Following the announcement yesterday from The Football League that the appeal by the Leeds United Owner Massimo Cellino against his disqualification under the Owners and Directors test had been rejected, FrontRow Legal’s Principal Richard Cramer was once again on hand to provide expert opinion to the national and local press on the ramifications of this decision. For a selection of this commentary please see below:
A brief overview of the present situation is provided below:
The latest development relates to an Italian Judgment dated March 2014, whereby Mr Cellino was found guilty of failing to pay import duty tax on a luxury yacht. As a result of this, he was ordered to pay a fine in the region of 600,000 euros. Subsequently, The Football League endeavoured to block his attempt to acquire the majority shareholding of Leeds United under their Owners and Directors test, previously known as the Fit and Proper Persons test. Under this, individuals who have unspent convictions for offences of dishonesty are disqualified from taking such action.
Mr Cellino successfully appealed against this decision in May 2014, when an independent QC, Mr Tim Kerr, ruled that the offence could not be proven to be dishonest until such time as the full Judgment from Sardinia had been released. Mr Cellino finally became the majority shareholder of Leeds United in April 2014 when his company Eleonora Sport Limited agreed to purchase the club from previous owners GFH (Gulf Finance House) Capital, a limb of the Bahraini investment bank GFH.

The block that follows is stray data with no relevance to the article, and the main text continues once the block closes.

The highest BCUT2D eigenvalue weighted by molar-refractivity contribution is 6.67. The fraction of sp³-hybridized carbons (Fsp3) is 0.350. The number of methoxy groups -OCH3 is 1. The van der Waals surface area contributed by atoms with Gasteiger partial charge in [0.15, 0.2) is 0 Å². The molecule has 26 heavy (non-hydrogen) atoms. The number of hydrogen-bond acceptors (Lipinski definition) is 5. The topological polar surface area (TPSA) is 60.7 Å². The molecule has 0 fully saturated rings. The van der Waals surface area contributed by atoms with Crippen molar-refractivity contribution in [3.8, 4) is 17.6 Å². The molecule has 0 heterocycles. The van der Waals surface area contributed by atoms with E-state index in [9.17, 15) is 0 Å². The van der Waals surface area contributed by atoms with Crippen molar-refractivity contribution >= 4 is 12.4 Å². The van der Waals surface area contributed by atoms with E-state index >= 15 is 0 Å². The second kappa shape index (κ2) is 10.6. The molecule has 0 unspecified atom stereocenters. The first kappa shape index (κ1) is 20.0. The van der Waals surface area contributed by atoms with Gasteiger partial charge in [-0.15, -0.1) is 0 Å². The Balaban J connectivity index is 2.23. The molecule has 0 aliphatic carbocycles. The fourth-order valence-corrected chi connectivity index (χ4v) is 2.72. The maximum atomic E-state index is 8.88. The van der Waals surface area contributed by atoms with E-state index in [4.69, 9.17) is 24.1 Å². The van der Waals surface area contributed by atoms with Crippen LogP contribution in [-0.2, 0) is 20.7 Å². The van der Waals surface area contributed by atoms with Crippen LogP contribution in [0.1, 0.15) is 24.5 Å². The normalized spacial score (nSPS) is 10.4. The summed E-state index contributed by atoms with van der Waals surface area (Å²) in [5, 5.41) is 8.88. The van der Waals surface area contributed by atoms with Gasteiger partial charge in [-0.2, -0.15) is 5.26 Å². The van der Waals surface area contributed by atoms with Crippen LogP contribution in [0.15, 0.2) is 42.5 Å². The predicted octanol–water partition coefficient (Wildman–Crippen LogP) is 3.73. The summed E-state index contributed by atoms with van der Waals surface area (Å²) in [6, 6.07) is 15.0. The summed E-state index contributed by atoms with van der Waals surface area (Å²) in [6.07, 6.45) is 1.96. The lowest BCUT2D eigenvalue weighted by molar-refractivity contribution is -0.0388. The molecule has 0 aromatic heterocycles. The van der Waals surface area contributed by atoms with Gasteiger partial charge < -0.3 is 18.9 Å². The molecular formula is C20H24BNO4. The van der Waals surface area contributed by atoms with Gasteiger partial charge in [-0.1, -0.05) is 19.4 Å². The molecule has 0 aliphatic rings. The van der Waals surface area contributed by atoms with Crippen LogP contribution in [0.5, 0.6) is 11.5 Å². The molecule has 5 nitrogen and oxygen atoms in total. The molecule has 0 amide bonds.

Following the release of the full Italian Judgment, The Football League subsequently found that Mr Cellino had, in fact, acted dishonestly in relation to the tax evasion case. They therefore moved to disqualify him. Under this disqualification, Mr Cellino was ordered to resign as a club director and take steps to ensure that he is not acting as a relevant person at the Club within 28 days. Mr Cellino however appealed against this decision, which allowed him to continue in his role pending the appeal.
A Professional Conduct Committee, set up by The Football League and chaired once again by Tim Kerr QC, considered the appeal at a Hearing on 15 January 2015 and rejected it. Following this decision, the Leeds United Owner has now been disqualified from acting as a ‘relevant person’ until 10 April 2015. Under the relevant rule, Mr Cellino’s conviction will be deemed ‘spent’ on 18 March 2015, however the suspension will be extended as a result of the appeals process.
Leeds United’s Chief Operating Office Matt Child has however confirmed that the Club continue to consult with their lawyers and it may be the case that we are yet to hear the end of this matter. When it comes to Leeds United, its fans will be familiar with their Club being in the press recently more for their off-field activities rather than their performances on the pitch. It is almost certain that this latest scenario has a long way to go yet. It will certainly be interesting to see what sort of frameworks are put in place to run the club in Mr Cellino’s temporary absence and whether this latest decision has any long-term effect on the passion of the Owner and subsequently Leeds United as a Club.